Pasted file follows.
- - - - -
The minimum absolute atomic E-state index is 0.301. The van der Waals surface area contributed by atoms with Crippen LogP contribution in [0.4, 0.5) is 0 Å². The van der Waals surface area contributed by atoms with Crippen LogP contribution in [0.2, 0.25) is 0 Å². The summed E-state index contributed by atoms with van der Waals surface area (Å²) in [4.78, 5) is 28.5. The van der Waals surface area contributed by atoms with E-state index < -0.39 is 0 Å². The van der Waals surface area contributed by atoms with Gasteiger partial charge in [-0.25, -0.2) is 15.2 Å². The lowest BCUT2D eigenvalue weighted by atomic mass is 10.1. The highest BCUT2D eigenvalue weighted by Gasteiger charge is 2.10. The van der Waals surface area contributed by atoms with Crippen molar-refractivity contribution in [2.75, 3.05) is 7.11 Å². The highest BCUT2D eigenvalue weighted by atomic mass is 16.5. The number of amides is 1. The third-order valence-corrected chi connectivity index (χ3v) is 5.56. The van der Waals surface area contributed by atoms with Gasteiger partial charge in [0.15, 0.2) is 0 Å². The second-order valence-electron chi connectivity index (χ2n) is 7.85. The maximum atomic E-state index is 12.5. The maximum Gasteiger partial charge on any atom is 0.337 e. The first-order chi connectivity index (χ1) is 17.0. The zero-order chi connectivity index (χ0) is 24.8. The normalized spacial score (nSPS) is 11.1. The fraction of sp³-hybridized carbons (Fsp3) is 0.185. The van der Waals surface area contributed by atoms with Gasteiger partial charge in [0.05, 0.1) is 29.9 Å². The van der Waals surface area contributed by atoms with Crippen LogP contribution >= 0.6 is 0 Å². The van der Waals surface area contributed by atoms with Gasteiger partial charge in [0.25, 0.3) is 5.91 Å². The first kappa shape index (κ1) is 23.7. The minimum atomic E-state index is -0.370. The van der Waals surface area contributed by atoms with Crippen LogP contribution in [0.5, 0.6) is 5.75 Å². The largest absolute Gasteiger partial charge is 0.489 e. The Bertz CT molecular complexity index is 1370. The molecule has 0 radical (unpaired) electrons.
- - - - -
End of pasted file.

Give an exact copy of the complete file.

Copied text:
The minimum absolute atomic E-state index is 0.301. The van der Waals surface area contributed by atoms with Crippen LogP contribution in [0.4, 0.5) is 0 Å². The van der Waals surface area contributed by atoms with Crippen LogP contribution in [0.2, 0.25) is 0 Å². The summed E-state index contributed by atoms with van der Waals surface area (Å²) in [4.78, 5) is 28.5. The van der Waals surface area contributed by atoms with E-state index < -0.39 is 0 Å². The van der Waals surface area contributed by atoms with Gasteiger partial charge in [-0.25, -0.2) is 15.2 Å². The lowest BCUT2D eigenvalue weighted by atomic mass is 10.1. The highest BCUT2D eigenvalue weighted by Gasteiger charge is 2.10. The van der Waals surface area contributed by atoms with Crippen molar-refractivity contribution in [2.75, 3.05) is 7.11 Å². The highest BCUT2D eigenvalue weighted by atomic mass is 16.5. The number of amides is 1. The third-order valence-corrected chi connectivity index (χ3v) is 5.56. The van der Waals surface area contributed by atoms with Gasteiger partial charge in [0.15, 0.2) is 0 Å². The second-order valence-electron chi connectivity index (χ2n) is 7.85. The maximum atomic E-state index is 12.5. The maximum Gasteiger partial charge on any atom is 0.337 e. The first-order chi connectivity index (χ1) is 17.0. The zero-order chi connectivity index (χ0) is 24.8. The normalized spacial score (nSPS) is 11.1. The fraction of sp³-hybridized carbons (Fsp3) is 0.185. The van der Waals surface area contributed by atoms with Gasteiger partial charge in [0.05, 0.1) is 29.9 Å². The van der Waals surface area contributed by atoms with Crippen LogP contribution >= 0.6 is 0 Å². The van der Waals surface area contributed by atoms with Gasteiger partial charge in [0.25, 0.3) is 5.91 Å². The first kappa shape index (κ1) is 23.7. The minimum atomic E-state index is -0.370. The van der Waals surface area contributed by atoms with Crippen LogP contribution in [0.5, 0.6) is 5.75 Å². The largest absolute Gasteiger partial charge is 0.489 e. The Bertz CT molecular complexity index is 1370. The molecule has 0 radical (unpaired) electrons.